Positioning and the Ultimate Power of Content Marketing

December 1st, 2014 by

I was a PR guy when I started working with tech and startup companies in the first dot-com wave more than 15 years ago. Those were good times, because PR was seen as a magic bullet. CEOs and marketing people believed that “getting ink” was the answer to building brand awareness and getting customers (and burnishing their credentials with investors). Appearing on a still young CNBC or getting a story in The Industry Standard, or later Techcrunch, was the equivalent of arrival.

Fast forward, and the appetite for content marketing has reached the same pitch. Marketers are chasing a unicorn that they believe will bestow credibility as it helps them build their business. Publish content. Drive traffic. Get customers.

If only it were that easy.

Positioning and content marketing strategy

If content marketing has a claim on being the new PR, the problem with the vast majority of content out there is that it’s missing a foundational element that makes PR effective.

First, let’s get beyond the hype. The Content Marketing Institute’s most recent survey of B2B marketers finds that a whopping 86 percent claim to have a content marketing strategy (pardon us if we’re a little skeptical). Unsurprisingly, only a third say they’re doing it effectively. What does “effective” mean? It’s often defined as:

  • Website traffic, including visitors and pageviews
  • Creativity, or “awesome” individual pieces of content that go viral
  • “Telling a great story” — whatever that means

We need to dig a little deeper into what makes content marketing effective. First of all, you need to publish a lot of content to get traction. As in, at least once a week. Publishing quality stuff consistently and frequently is a hurdle most companies fail to get over. And even if you adhere to content marketing best practices — meaning you consistently publish quality content that speaks to the right audience, and you promote that content via social media and email — there is a strong likelihood your efforts are still going nowhere.

The same goes for striving to be a “thought leader.” Yes, expert content that explains, demonstrates and analyzes is the best content because it’s the most sought after. It establishes trust and credibility. The question, though, is does that expert content resonate? What are you telling people, aside from the fact that you’re an expert?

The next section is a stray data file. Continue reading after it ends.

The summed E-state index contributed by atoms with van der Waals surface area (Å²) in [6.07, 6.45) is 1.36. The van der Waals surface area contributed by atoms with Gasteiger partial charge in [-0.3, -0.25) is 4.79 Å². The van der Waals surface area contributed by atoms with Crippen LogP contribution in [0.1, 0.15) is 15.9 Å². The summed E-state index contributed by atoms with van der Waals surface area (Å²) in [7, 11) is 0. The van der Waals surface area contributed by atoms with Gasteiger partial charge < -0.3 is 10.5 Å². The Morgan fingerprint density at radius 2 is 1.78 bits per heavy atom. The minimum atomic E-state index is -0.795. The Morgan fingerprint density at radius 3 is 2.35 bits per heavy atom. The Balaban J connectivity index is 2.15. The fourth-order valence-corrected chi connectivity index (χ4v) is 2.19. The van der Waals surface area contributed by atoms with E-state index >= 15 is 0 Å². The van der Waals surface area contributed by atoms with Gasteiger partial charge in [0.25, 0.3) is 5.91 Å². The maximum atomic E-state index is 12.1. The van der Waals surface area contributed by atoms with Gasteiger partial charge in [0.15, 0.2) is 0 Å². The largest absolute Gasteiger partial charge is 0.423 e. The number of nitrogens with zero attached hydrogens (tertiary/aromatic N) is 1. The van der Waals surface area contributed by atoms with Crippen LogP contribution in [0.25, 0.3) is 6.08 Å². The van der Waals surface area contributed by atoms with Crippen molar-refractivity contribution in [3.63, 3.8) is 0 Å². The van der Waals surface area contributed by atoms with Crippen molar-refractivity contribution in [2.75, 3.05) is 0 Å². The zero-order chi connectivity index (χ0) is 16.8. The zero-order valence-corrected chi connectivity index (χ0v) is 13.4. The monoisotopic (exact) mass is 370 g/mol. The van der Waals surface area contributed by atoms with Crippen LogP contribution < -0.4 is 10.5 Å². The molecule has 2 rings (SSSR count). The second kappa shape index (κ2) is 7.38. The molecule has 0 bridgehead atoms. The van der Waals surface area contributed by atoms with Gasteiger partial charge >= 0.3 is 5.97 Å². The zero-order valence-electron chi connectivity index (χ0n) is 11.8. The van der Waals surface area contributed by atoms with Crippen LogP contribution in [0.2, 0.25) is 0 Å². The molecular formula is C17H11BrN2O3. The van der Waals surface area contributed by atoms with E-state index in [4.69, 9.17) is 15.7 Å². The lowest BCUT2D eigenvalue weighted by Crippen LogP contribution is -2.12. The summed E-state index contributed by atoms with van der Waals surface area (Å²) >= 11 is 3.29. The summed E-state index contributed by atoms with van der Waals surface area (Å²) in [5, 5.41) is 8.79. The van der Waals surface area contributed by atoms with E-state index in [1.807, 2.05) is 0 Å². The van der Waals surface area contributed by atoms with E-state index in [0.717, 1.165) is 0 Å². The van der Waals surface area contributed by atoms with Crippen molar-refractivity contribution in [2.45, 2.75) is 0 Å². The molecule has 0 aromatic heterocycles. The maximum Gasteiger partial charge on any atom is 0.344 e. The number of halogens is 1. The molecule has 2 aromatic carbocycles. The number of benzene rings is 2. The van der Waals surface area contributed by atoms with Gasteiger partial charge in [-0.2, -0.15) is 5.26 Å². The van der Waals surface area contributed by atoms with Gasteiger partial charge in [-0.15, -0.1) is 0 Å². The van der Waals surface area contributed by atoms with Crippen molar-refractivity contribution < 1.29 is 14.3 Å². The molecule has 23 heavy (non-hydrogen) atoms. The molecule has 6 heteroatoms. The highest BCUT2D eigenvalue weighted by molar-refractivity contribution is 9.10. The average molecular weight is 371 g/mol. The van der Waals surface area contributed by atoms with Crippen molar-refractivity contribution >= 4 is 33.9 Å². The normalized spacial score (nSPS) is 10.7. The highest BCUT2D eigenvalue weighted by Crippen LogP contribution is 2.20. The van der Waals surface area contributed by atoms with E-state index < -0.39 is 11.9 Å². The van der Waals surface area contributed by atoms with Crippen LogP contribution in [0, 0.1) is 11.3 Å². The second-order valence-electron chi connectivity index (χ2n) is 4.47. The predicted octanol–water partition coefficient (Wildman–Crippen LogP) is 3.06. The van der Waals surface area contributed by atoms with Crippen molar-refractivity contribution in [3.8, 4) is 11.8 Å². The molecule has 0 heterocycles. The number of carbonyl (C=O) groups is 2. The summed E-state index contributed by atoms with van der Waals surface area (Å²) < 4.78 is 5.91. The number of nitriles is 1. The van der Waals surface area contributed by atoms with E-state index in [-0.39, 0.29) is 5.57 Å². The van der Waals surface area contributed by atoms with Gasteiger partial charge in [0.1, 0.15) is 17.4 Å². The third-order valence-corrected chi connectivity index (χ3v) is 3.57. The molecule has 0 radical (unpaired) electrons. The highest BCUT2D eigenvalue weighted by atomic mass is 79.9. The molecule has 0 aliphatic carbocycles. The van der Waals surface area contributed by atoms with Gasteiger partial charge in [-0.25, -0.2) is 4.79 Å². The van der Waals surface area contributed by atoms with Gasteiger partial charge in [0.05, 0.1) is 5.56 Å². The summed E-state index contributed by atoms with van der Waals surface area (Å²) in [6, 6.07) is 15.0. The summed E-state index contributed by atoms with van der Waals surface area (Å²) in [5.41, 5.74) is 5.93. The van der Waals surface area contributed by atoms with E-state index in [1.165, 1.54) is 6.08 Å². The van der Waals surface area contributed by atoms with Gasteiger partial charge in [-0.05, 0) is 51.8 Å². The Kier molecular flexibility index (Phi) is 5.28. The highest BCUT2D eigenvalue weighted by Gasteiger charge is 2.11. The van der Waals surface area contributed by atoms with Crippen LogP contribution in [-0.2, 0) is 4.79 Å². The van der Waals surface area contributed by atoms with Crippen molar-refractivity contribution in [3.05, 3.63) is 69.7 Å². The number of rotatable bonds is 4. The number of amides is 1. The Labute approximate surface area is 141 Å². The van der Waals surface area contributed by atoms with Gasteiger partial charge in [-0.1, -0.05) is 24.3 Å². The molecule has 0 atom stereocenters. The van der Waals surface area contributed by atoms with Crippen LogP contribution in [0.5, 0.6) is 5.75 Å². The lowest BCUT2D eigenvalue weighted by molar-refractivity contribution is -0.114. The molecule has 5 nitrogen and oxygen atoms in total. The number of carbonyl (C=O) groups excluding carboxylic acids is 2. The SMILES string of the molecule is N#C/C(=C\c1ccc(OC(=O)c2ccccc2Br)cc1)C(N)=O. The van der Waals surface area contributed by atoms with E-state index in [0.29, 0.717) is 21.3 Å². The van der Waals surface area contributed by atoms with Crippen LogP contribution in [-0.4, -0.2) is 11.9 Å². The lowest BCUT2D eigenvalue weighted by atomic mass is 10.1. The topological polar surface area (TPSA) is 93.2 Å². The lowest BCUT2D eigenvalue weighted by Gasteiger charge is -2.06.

If there’s one thing about the dynamics of PR that holds true, it’s that one great article does not success make. Nor is it necessarily generating a lot of articles. It’s the need to generate a lot of articles, consistently, around a core message, that has a core set of repeating themes and topics. All of that together creates impact. And while a lot of folks understand that one great eBook or video is not going to do it for them, they ignore or simply fail to identify a unifying thread that binds their content together and creates a meaningful context for the brand.

Content marketers need to start thinking bigger. We need to elevate beyond just the standard shibboleth of “being a thought leader.” We need to help brands become leaders. Period.

At its best, public relations emphasizes the idea that the stuff you’re putting out there must resonate with a core message or idea. And the more stuff you put out there, the more you reinforce your brand’s association with that message or idea.

Some folks call this your differentiator. Others have called it your “purple cow.” It’s bigger than those, and was named some time ago. It’s called your position.

The Classic Case for Positioning

Decades ago, Al Ries and Jack Trout surveyed the marketing landscape, and found it littered with “me too” advertising that failed to resonate and increase sales. The problem was, and is, that the average human mind is bombarded with so many marketing messages on a daily basis that even the most creative ads fail to gain any kind of traction (and keep in mind, they were writing in the 70’s and 80’s, well before the World Wide Web).

Too much advertising content. Too little space and not enough time for the mind to consume it. Sound familiar?

Ries and Trout wrote the classic “Positioning: The Battle for Your Mind” to explain how the most successful companies use positioning to break away from the pack and become leaders in their industries.

Blueprint for content strategy

What they brilliantly explain, and what is still relevant for us today, is that marketers need to get away from focusing on the product. To stop using the conventional brag and boast approach to touting a product or service, and focus instead on the buyer, which is certainly not a foreign concept to content marketers. It’s really about how the marketplace perceives your offering. To put it another way, it’s how you break into the mind of the consumer or buyer and own real estate there. What does your brand mean in the heads of your prospective customers?